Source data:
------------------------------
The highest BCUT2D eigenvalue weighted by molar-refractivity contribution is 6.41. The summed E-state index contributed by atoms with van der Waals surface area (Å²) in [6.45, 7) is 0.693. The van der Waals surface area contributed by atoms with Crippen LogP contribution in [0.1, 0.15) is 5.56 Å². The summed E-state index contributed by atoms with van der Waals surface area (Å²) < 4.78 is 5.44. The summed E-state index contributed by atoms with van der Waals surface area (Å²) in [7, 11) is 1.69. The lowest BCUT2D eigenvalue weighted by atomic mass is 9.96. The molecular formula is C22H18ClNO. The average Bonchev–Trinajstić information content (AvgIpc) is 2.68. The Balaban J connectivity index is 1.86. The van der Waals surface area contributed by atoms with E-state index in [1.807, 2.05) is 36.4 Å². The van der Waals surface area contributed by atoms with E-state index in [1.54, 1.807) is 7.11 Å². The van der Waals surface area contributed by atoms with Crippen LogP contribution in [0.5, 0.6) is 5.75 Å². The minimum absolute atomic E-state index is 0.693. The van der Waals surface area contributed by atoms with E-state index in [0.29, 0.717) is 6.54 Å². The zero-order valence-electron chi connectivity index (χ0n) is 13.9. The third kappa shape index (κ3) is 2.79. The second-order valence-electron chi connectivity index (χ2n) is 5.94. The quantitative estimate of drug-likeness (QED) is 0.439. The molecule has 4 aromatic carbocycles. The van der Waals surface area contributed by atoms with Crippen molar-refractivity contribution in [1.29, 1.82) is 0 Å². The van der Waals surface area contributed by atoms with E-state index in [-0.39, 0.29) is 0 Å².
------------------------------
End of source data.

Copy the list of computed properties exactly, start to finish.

The highest BCUT2D eigenvalue weighted by molar-refractivity contribution is 6.41. The summed E-state index contributed by atoms with van der Waals surface area (Å²) in [6.45, 7) is 0.693. The van der Waals surface area contributed by atoms with Crippen LogP contribution in [0.1, 0.15) is 5.56 Å². The summed E-state index contributed by atoms with van der Waals surface area (Å²) < 4.78 is 5.44. The summed E-state index contributed by atoms with van der Waals surface area (Å²) in [7, 11) is 1.69. The lowest BCUT2D eigenvalue weighted by atomic mass is 9.96. The molecular formula is C22H18ClNO. The average Bonchev–Trinajstić information content (AvgIpc) is 2.68. The Balaban J connectivity index is 1.86. The van der Waals surface area contributed by atoms with E-state index in [1.807, 2.05) is 36.4 Å². The van der Waals surface area contributed by atoms with E-state index in [1.54, 1.807) is 7.11 Å². The van der Waals surface area contributed by atoms with Crippen LogP contribution in [0.5, 0.6) is 5.75 Å². The minimum absolute atomic E-state index is 0.693. The van der Waals surface area contributed by atoms with E-state index in [0.29, 0.717) is 6.54 Å². The zero-order valence-electron chi connectivity index (χ0n) is 13.9. The third kappa shape index (κ3) is 2.79. The second-order valence-electron chi connectivity index (χ2n) is 5.94. The quantitative estimate of drug-likeness (QED) is 0.439. The molecule has 4 aromatic carbocycles. The van der Waals surface area contributed by atoms with Crippen molar-refractivity contribution in [1.29, 1.82) is 0 Å². The van der Waals surface area contributed by atoms with E-state index in [-0.39, 0.29) is 0 Å².